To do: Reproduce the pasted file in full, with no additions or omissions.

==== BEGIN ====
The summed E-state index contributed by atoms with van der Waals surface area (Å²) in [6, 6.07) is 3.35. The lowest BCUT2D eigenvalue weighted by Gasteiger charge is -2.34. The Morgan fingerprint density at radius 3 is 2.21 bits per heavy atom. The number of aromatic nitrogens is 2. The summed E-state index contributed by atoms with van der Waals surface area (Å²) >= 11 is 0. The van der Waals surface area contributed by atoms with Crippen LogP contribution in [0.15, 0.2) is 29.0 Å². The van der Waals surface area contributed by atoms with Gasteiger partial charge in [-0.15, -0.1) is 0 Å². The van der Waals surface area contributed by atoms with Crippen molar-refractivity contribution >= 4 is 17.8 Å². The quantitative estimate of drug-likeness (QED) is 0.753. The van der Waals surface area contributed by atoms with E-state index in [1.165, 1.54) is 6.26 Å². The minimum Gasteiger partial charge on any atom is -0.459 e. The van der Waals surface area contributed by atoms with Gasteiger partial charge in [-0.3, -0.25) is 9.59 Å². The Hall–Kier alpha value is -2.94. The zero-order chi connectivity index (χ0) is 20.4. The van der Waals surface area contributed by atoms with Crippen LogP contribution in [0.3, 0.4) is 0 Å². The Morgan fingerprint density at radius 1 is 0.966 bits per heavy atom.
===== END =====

The summed E-state index contributed by atoms with van der Waals surface area (Å²) in [6, 6.07) is 3.35. The lowest BCUT2D eigenvalue weighted by Gasteiger charge is -2.34. The Morgan fingerprint density at radius 3 is 2.21 bits per heavy atom. The number of aromatic nitrogens is 2. The summed E-state index contributed by atoms with van der Waals surface area (Å²) >= 11 is 0. The van der Waals surface area contributed by atoms with Crippen LogP contribution in [0.15, 0.2) is 29.0 Å². The van der Waals surface area contributed by atoms with Gasteiger partial charge in [-0.15, -0.1) is 0 Å². The van der Waals surface area contributed by atoms with Crippen molar-refractivity contribution >= 4 is 17.8 Å². The quantitative estimate of drug-likeness (QED) is 0.753. The van der Waals surface area contributed by atoms with E-state index in [1.165, 1.54) is 6.26 Å². The minimum Gasteiger partial charge on any atom is -0.459 e. The van der Waals surface area contributed by atoms with Gasteiger partial charge in [-0.3, -0.25) is 9.59 Å². The Hall–Kier alpha value is -2.94. The zero-order chi connectivity index (χ0) is 20.4. The van der Waals surface area contributed by atoms with Crippen LogP contribution in [0.3, 0.4) is 0 Å². The Morgan fingerprint density at radius 1 is 0.966 bits per heavy atom.